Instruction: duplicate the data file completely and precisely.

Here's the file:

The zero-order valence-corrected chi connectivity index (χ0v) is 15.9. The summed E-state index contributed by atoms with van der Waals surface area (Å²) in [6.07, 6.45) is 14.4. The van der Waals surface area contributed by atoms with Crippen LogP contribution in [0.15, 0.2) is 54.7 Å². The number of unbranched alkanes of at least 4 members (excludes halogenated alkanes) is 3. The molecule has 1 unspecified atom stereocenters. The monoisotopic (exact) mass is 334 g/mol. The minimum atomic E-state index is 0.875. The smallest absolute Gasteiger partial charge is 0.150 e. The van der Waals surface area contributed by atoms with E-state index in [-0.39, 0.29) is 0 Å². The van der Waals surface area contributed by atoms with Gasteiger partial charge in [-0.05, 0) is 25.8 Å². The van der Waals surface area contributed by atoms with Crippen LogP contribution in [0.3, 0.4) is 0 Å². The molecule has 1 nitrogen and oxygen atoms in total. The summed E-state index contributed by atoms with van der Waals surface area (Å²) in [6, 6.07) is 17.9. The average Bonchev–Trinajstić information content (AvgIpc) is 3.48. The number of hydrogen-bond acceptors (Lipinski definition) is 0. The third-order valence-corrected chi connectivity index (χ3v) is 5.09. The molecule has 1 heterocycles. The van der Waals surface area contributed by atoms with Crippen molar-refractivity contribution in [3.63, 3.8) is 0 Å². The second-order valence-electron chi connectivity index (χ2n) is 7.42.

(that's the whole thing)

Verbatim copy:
The zero-order valence-corrected chi connectivity index (χ0v) is 15.9. The summed E-state index contributed by atoms with van der Waals surface area (Å²) in [6.07, 6.45) is 14.4. The van der Waals surface area contributed by atoms with Crippen LogP contribution in [0.15, 0.2) is 54.7 Å². The number of unbranched alkanes of at least 4 members (excludes halogenated alkanes) is 3. The molecule has 1 unspecified atom stereocenters. The monoisotopic (exact) mass is 334 g/mol. The minimum atomic E-state index is 0.875. The smallest absolute Gasteiger partial charge is 0.150 e. The van der Waals surface area contributed by atoms with E-state index in [-0.39, 0.29) is 0 Å². The van der Waals surface area contributed by atoms with Gasteiger partial charge in [-0.05, 0) is 25.8 Å². The van der Waals surface area contributed by atoms with Crippen LogP contribution in [0.3, 0.4) is 0 Å². The molecule has 1 nitrogen and oxygen atoms in total. The summed E-state index contributed by atoms with van der Waals surface area (Å²) in [6, 6.07) is 17.9. The average Bonchev–Trinajstić information content (AvgIpc) is 3.48. The number of hydrogen-bond acceptors (Lipinski definition) is 0. The third-order valence-corrected chi connectivity index (χ3v) is 5.09. The molecule has 1 heterocycles. The van der Waals surface area contributed by atoms with Crippen molar-refractivity contribution in [3.63, 3.8) is 0 Å². The second-order valence-electron chi connectivity index (χ2n) is 7.42.